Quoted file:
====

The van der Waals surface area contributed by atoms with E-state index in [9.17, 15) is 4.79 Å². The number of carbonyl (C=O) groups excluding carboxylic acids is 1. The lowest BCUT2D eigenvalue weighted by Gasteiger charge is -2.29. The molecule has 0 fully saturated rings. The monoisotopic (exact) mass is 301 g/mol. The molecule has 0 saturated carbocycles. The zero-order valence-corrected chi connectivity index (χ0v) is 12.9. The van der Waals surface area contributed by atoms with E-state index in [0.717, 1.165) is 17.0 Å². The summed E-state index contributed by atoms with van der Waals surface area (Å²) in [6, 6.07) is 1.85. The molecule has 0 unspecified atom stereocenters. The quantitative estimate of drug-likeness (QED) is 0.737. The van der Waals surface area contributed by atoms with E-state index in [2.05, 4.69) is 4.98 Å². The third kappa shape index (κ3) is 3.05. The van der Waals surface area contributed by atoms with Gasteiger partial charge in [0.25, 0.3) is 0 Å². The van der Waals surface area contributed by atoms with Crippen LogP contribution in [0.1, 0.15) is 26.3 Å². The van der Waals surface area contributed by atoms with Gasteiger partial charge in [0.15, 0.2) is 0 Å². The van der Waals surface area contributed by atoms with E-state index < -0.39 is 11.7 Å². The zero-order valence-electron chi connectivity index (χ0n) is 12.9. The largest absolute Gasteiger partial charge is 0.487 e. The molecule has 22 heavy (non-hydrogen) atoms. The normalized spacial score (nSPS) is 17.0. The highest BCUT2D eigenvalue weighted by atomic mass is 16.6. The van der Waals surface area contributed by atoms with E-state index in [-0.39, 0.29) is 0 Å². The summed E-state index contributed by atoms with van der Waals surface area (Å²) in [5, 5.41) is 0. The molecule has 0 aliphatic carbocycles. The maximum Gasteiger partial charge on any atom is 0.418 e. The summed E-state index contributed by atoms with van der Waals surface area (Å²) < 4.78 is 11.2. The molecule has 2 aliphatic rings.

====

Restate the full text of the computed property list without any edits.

The van der Waals surface area contributed by atoms with E-state index in [9.17, 15) is 4.79 Å². The number of carbonyl (C=O) groups excluding carboxylic acids is 1. The lowest BCUT2D eigenvalue weighted by Gasteiger charge is -2.29. The molecule has 0 fully saturated rings. The monoisotopic (exact) mass is 301 g/mol. The molecule has 0 saturated carbocycles. The zero-order valence-corrected chi connectivity index (χ0v) is 12.9. The van der Waals surface area contributed by atoms with E-state index in [0.717, 1.165) is 17.0 Å². The summed E-state index contributed by atoms with van der Waals surface area (Å²) in [6, 6.07) is 1.85. The molecule has 0 unspecified atom stereocenters. The quantitative estimate of drug-likeness (QED) is 0.737. The van der Waals surface area contributed by atoms with E-state index in [2.05, 4.69) is 4.98 Å². The third kappa shape index (κ3) is 3.05. The van der Waals surface area contributed by atoms with Gasteiger partial charge in [0.25, 0.3) is 0 Å². The van der Waals surface area contributed by atoms with Crippen LogP contribution in [0.1, 0.15) is 26.3 Å². The van der Waals surface area contributed by atoms with Gasteiger partial charge in [0.15, 0.2) is 0 Å². The van der Waals surface area contributed by atoms with E-state index < -0.39 is 11.7 Å². The zero-order valence-electron chi connectivity index (χ0n) is 12.9. The largest absolute Gasteiger partial charge is 0.487 e. The molecule has 22 heavy (non-hydrogen) atoms. The normalized spacial score (nSPS) is 17.0. The highest BCUT2D eigenvalue weighted by atomic mass is 16.6. The van der Waals surface area contributed by atoms with E-state index in [-0.39, 0.29) is 0 Å². The summed E-state index contributed by atoms with van der Waals surface area (Å²) in [5, 5.41) is 0. The molecule has 0 aliphatic carbocycles. The maximum Gasteiger partial charge on any atom is 0.418 e. The summed E-state index contributed by atoms with van der Waals surface area (Å²) < 4.78 is 11.2. The molecule has 2 aliphatic rings.